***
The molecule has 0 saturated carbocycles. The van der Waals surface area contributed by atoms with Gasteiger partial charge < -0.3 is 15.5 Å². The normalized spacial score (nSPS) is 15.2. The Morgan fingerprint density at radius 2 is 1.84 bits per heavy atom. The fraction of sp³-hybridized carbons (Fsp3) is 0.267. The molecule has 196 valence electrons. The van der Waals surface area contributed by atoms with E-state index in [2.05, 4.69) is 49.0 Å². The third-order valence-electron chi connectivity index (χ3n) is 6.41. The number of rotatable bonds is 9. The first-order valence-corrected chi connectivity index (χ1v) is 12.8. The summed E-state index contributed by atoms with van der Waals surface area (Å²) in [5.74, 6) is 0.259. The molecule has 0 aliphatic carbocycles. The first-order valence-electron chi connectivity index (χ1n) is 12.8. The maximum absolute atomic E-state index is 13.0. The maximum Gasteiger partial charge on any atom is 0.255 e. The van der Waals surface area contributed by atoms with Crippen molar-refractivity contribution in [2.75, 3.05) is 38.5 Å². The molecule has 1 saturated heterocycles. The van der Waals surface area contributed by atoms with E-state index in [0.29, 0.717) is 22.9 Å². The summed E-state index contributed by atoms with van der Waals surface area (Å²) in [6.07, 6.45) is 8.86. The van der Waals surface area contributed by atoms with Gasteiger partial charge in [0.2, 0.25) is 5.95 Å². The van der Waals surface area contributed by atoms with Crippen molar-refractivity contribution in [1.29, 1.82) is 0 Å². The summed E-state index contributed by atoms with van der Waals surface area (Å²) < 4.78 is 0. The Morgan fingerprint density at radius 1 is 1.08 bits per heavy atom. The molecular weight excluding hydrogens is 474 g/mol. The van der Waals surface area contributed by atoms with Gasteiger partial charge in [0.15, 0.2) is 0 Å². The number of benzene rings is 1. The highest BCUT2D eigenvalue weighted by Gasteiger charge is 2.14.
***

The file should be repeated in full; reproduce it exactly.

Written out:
The molecule has 0 saturated carbocycles. The van der Waals surface area contributed by atoms with Gasteiger partial charge < -0.3 is 15.5 Å². The normalized spacial score (nSPS) is 15.2. The Morgan fingerprint density at radius 2 is 1.84 bits per heavy atom. The fraction of sp³-hybridized carbons (Fsp3) is 0.267. The molecule has 196 valence electrons. The van der Waals surface area contributed by atoms with E-state index in [2.05, 4.69) is 49.0 Å². The third-order valence-electron chi connectivity index (χ3n) is 6.41. The number of rotatable bonds is 9. The first-order valence-corrected chi connectivity index (χ1v) is 12.8. The summed E-state index contributed by atoms with van der Waals surface area (Å²) in [5.74, 6) is 0.259. The molecule has 0 aliphatic carbocycles. The first-order valence-electron chi connectivity index (χ1n) is 12.8. The maximum absolute atomic E-state index is 13.0. The maximum Gasteiger partial charge on any atom is 0.255 e. The van der Waals surface area contributed by atoms with Crippen molar-refractivity contribution in [2.75, 3.05) is 38.5 Å². The molecule has 1 saturated heterocycles. The van der Waals surface area contributed by atoms with E-state index in [0.29, 0.717) is 22.9 Å². The summed E-state index contributed by atoms with van der Waals surface area (Å²) in [6.07, 6.45) is 8.86. The van der Waals surface area contributed by atoms with Gasteiger partial charge in [0.2, 0.25) is 5.95 Å². The van der Waals surface area contributed by atoms with Crippen molar-refractivity contribution in [1.29, 1.82) is 0 Å². The summed E-state index contributed by atoms with van der Waals surface area (Å²) < 4.78 is 0. The Morgan fingerprint density at radius 1 is 1.08 bits per heavy atom. The molecular weight excluding hydrogens is 474 g/mol. The van der Waals surface area contributed by atoms with Gasteiger partial charge in [0.15, 0.2) is 0 Å². The number of benzene rings is 1. The highest BCUT2D eigenvalue weighted by Gasteiger charge is 2.14.